The following girl however, was not so kind. She was extremely talented, that was for sure. She had painted me exactly as I look when I stare into the mirror. I cringed as my eyes immediately jumped to the fleshy folds of the midsection, where she had clearly strived for accuracy instead of attractiveness. Next.
Next was the boy with the curly hair. I saw his painting and immediately froze in surprise, transfixed. What he had painted was me, undeniably, but… so much better. He had painted me in different shades of purple, my skin lilac and the shadows created on my body darker violet. He clearly had the talent to make it look like me, but unlike the previous painting, he had softened some of the details. Hers was perhaps more accurate, but his made me look exquisite. I looked simple, alluring, and almost heavenly. He had taken my nudity and transformed it into art.
I was still standing in front of his painting when he happened to be the first one back in the room. He colored a deep shade of crimson when he saw me gazing at it. “Bonjour,” he mumbled, his hands twitching as if he longed to grab the painting and shield it from view. I understood immediately. An artist’s work is like an intimate peek at their soul, and nobody wants to have their soul judged.
“Bonjour,” I breathed, equally embarrassed and fascinated.
Suddenly, the teacher walked over to me, a wad of bills in his hand. “Merci beaucoup, Mademoiselle!” he beamed at me. “Such a pleasure having you pose for the class. We’ll need you next week as well.”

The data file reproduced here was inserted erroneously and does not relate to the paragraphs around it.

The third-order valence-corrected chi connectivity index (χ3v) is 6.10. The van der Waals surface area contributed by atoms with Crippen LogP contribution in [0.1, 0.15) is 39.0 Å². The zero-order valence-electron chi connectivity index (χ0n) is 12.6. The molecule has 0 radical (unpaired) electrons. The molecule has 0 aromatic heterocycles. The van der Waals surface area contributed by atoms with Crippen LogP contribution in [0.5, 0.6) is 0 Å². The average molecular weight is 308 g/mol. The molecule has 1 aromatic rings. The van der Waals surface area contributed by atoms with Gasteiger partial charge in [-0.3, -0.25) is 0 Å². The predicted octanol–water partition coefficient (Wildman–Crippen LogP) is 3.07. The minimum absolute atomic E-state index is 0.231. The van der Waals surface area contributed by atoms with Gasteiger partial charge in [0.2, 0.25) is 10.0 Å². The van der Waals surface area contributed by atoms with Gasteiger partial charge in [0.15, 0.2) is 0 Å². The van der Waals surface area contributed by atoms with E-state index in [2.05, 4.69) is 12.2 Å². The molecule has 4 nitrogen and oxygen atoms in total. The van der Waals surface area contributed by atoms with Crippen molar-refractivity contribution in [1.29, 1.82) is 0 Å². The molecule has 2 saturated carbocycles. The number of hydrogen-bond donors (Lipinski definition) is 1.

I smiled, slightly disappointed at the interruption. “Je vous en prie,” I replied. “You’re welcome. It was my pleasure.”
I watched as curly-haired boy wrapped a charcoal gray scarf around his neck before going out to brave the cold. He clutched his painting and rushed out of the classroom without another glance.
Suddenly, I couldn’t wait until the next art class.
I grabbed my bag and went to get changed back into my clothes in the bathroom in the back of the studio. I walked out, springing lightly on the pavement. I was a little hungry and I had a wallet fat with crisp euros. How about a pain au chocolat as a reward for my first successful modeling experience? I asked myself grandly.
I sauntered out of the studio toward the sidewalk. My heart fell and my breath caught in my throat as I walked past the building and spotted a glimmer of violet in the large trash bin next to the art studio. He had thrown the painting away.
I fished it out carefully. How could he throw this away? This perfect image of myself… I won’t let it go to waste, I vowed, tucking it under my arm carefully and turning down rue de Grenelle toward the boulangerie.
— by Shanna Perplies
Copyright © 2012, by Shanna Perplies. All Rights Reserved.
Originally from Los Angeles, Shanna Perplies has had the opportunity to live and study in California, Paris, Berlin, and Barbados. Now 23, she keeps a dream journal beside her bed from which most of her short stories emerge.